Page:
Managing Career Transitions

Download the Managing Career Transitions Action Plan

It is important to know where you are in your career transition before you begin your job search.  It’s also important to align your career vision (your dream) with your skills and interests, and to communicate how your accomplishments and transferrable skills can support your new career choice. Career transition can be any one of the following, and each one requires a different level of effort.  For example, you could be a…

  1. Career enhancer – keeping your industry and function but move to higher level – a higher “rung on the ladder” (easiest)
  2. Career changer – changing industry or function (challenging)
  3. Career starter – changing industry and function (very challenging)
  4. Triple jumper – changing industry, function and location (extremely challenging)

 Important Factors to consider for your Career Transition

  • Industry
  • Function
  • Location

Jot down 2 to 3 cities that you would be interested in moving to.  This will be a good starting point for your research into your next steps (creating Plans A, B, and C).

  • Plan A (Stretch) – “your Plan A may be to get into Marketing, which could be a stretch for you if your background is in finance.  You will need additional courses/ training to get into Marketing.”
  • Plan B (Realistic) – “your Plan B may be banking/finance at another firm – this is right on track with your background”
  • Plan C (Certain) – “Your Plan C could be that you go back to your former company….”

Target Company List

Be sure to use all of the resources available.  Check out various company list by Fast Company, Washington Post, Harvard Business Review, and Vault Guides.  Gelman Library is another great resource.  If you have any trouble coming up with a target company list take a look at the LAMP list process in The 2-Hour Job Search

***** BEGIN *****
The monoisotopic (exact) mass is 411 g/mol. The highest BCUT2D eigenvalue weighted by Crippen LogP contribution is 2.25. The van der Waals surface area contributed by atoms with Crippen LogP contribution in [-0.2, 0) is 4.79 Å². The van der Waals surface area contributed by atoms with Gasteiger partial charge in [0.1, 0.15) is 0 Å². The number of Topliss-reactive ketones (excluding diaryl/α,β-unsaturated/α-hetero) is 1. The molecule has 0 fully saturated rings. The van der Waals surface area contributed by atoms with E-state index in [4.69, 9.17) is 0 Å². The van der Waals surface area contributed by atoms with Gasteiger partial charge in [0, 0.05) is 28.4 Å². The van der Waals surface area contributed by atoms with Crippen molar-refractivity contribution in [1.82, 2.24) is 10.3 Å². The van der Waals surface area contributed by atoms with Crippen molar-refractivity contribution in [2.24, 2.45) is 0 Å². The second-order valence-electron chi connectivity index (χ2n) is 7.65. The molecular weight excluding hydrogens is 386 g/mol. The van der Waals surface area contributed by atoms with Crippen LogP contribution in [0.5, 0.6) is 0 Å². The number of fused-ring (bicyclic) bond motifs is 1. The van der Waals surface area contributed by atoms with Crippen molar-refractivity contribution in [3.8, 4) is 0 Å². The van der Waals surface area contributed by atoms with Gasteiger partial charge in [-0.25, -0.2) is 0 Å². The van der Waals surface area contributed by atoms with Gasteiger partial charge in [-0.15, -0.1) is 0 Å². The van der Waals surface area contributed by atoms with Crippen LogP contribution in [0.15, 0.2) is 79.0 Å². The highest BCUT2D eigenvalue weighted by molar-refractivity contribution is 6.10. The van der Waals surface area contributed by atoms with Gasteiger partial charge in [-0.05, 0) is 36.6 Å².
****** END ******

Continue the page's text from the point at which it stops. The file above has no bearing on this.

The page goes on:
Skills & the SAR Method

Soft skills – desired qualities that are often overlooked but are extremely important.  They can be verbal and non-verbal.  For example – leadership skills, ability to deal with pressure, initiative, motivation, professionalism.

What soft skills have you developed and how did you develop them?

Hard skills – these are equally as important, and include things like:  business analytics, accounting, sales skills.

What are your hard skills?

Accomplishment statements – refer back to your accomplishment statements from the Self Assessment Session.  Remember Situation, Action, Results (SARs).    Your Actions = Your Skills.  Many of your skills will be found in the Action segment of your SAR statements.

So now you can add up all of what we just discussed (hard skills + soft skills + accomplishments = resume), and you can check out which skills companies are looking for, determine what you already have, and what gaps you need to fill.

Value Proposition

At this point, you have already identified some great companies and positions (in Episode 3).  You have also identified your transferable skills (in Episode 4), and your Accomplishment Statements in the Self Assessment Session.

Now you need to demonstrate and articulate how you’re going to add value to these organizations – this is called your Value Proposition.  Use the template found in the related links to put together your own value proposition.